The 1988 film Diehard based upon the book written Roderick Thorp has recently become an usual Christmas classic.  Few people realize the irony behind one of the main characters.  The leader of a terrorist group and mastermind of a scheme to steal millions of dollars of bonds shares the last name with the composer of Silent Night, called Hans instead of Franz.  While Christmas is suppose to celebrate the birth of Jesus, the Savior of the World to Mary, a virgin, I can’t recall a recent night void of violence.  Instead of experiencing holy nights, many endure a fallen world on the verge of hell.  Despite this painful reality, don’t let others steal the joy of Christmas.  Rise above the Ebenezer Scrooges and recent terrorist attacks to share love to others this season.

by Jay Mankus

 

The Energy Necessary for Making Peace

Sometimes who you are and how you are perceived can be miles from the truth.  Yet, anyone who seeks to leave a lasting legacy may be surprised by the impressions that you make.  Such was the case for chemist Alfred Bernard Nobel who spent most of his earthly life pursuing patents, the most famous of which is dynamite.  When a premature obituary was published in a local paper, Nobel was shocked by the comments summarizing his life.  This moment of conviction gave birth to the Nobel Peace Prize investing his accumulated wealth into the formation of this annual award.

Make every effort to live in peace with everyone and to be holy; without holiness no one will see the Lord, Hebrews 12:14.

The author of Hebrews sets a similar high standard, urging readers to do everything in their power to make peace.  This includes what I call extra grace individuals who have the gift of gnawing away at your patience.  No exceptions are made as everyone is included.  The target to aim for is holiness, imitating the life and love of Jesus.  Despite whatever human emotions you may experience, the Holy Spirit is the energy necessary for making peace.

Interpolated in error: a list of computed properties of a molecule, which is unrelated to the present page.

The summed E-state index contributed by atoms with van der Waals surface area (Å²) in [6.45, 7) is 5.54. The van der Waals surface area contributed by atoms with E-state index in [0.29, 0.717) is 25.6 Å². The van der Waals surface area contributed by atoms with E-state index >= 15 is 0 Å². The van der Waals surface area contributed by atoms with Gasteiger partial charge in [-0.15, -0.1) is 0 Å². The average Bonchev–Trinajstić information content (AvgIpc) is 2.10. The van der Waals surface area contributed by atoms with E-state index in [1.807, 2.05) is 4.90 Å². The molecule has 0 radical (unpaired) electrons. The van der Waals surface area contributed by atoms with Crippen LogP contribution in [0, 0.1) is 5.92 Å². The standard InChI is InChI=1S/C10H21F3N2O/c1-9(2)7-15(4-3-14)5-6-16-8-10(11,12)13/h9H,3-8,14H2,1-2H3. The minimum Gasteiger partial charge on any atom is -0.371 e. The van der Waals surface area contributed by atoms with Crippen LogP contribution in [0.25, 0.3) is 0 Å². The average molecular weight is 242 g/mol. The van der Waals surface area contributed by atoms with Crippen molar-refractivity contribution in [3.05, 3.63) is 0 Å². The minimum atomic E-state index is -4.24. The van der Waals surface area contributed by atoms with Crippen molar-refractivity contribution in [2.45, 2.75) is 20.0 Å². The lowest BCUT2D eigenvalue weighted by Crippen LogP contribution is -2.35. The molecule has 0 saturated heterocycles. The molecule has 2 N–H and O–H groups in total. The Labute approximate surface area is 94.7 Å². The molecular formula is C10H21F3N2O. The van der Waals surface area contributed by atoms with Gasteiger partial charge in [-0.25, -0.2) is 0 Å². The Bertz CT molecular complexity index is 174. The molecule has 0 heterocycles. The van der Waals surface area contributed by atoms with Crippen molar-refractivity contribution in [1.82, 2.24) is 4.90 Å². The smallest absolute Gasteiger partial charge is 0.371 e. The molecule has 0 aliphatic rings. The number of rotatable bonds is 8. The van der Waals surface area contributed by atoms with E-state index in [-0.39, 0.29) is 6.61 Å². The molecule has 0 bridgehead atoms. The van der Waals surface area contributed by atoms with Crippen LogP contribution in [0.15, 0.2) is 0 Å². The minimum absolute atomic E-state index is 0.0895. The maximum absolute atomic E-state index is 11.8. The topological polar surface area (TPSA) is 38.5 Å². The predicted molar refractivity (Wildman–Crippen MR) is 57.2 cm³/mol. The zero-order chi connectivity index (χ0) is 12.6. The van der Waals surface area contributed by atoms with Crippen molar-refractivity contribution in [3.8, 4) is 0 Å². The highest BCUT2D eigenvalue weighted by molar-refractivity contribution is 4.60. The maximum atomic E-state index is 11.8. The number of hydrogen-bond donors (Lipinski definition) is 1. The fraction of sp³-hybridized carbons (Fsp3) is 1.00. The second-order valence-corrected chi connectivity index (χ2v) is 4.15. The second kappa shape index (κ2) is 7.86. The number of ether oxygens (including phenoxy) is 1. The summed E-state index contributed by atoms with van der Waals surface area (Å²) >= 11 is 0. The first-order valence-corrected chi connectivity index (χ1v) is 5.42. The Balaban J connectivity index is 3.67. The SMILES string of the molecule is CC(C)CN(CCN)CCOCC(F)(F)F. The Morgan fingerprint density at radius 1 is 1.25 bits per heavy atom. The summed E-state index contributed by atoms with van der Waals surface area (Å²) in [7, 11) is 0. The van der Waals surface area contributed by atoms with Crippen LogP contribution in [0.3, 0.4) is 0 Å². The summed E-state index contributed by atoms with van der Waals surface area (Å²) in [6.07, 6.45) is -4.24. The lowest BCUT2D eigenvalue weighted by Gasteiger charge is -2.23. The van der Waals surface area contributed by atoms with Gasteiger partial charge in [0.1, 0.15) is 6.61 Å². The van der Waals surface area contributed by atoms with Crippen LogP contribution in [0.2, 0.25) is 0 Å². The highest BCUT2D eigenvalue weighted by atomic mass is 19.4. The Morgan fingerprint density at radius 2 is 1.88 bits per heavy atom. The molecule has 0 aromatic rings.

I have said these things to you, that in me you may have peace. In the world you will have tribulation. But take heart; I have overcome the world, John 16:33.

I wish I could say that I have arrived or am well on my way, but that would be a lie.  Unfortunately, disappointment, frustration and pain from the past has a way of developing into holding or keeping grudges.  This current place doesn’t take any effort nor is it holy.  And yet, there is one who has overcome the world.  Therefore, I take comfort in knowing God still forgives.  My job is not complete nor is the journey finished.  So I press on, praying and searching for the energy necessary for making peace.

by Jay Mankus

Read the Fine Print

Its amazing how dishonest commercials have become in this age of disclaimers.  By the time you try to listen to and or read the warning at the bottom of your television screen, another ad appears.  In a rush to strike it big, reward stock owners or pay for future projects, imperfections abound when you read the fine print.

Meanwhile, walking billboards are just as guilty.  Whenever you hear words like “I’ve never done that, my pastor’s never sinned or you struggle with that,” wait a couple days or weeks and sin will flow like rain.  Christians that sound too good to be true aren’t doing anyone any good.  Rather, the closer you are to God, the more humble you become.  Yet, the opposite is true as the further you stray from the Lord, the better you feel initially until pride sets people up for a fall.